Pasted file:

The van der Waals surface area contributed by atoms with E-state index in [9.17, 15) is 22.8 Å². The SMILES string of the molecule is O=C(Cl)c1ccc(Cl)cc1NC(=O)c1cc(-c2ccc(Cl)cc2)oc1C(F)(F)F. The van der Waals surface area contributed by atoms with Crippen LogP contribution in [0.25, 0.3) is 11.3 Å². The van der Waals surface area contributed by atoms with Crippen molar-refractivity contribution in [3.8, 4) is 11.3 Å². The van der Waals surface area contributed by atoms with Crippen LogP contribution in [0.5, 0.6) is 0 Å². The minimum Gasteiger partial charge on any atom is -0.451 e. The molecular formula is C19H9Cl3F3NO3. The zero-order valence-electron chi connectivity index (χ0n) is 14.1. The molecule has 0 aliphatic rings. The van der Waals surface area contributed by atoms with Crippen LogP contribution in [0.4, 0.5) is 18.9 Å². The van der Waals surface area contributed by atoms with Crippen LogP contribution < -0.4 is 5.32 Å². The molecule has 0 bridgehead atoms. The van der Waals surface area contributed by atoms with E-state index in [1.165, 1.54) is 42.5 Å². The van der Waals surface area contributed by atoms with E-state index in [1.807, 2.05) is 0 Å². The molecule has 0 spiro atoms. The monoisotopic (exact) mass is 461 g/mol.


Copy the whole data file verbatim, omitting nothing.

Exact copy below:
The van der Waals surface area contributed by atoms with E-state index in [9.17, 15) is 22.8 Å². The SMILES string of the molecule is O=C(Cl)c1ccc(Cl)cc1NC(=O)c1cc(-c2ccc(Cl)cc2)oc1C(F)(F)F. The van der Waals surface area contributed by atoms with Crippen LogP contribution in [0.25, 0.3) is 11.3 Å². The van der Waals surface area contributed by atoms with Crippen molar-refractivity contribution in [3.8, 4) is 11.3 Å². The van der Waals surface area contributed by atoms with Crippen LogP contribution in [0.5, 0.6) is 0 Å². The minimum Gasteiger partial charge on any atom is -0.451 e. The molecular formula is C19H9Cl3F3NO3. The zero-order valence-electron chi connectivity index (χ0n) is 14.1. The molecule has 0 aliphatic rings. The van der Waals surface area contributed by atoms with Crippen LogP contribution in [0.4, 0.5) is 18.9 Å². The van der Waals surface area contributed by atoms with Crippen LogP contribution < -0.4 is 5.32 Å². The molecule has 0 bridgehead atoms. The van der Waals surface area contributed by atoms with E-state index in [1.165, 1.54) is 42.5 Å². The van der Waals surface area contributed by atoms with E-state index in [1.807, 2.05) is 0 Å². The molecule has 0 spiro atoms. The monoisotopic (exact) mass is 461 g/mol.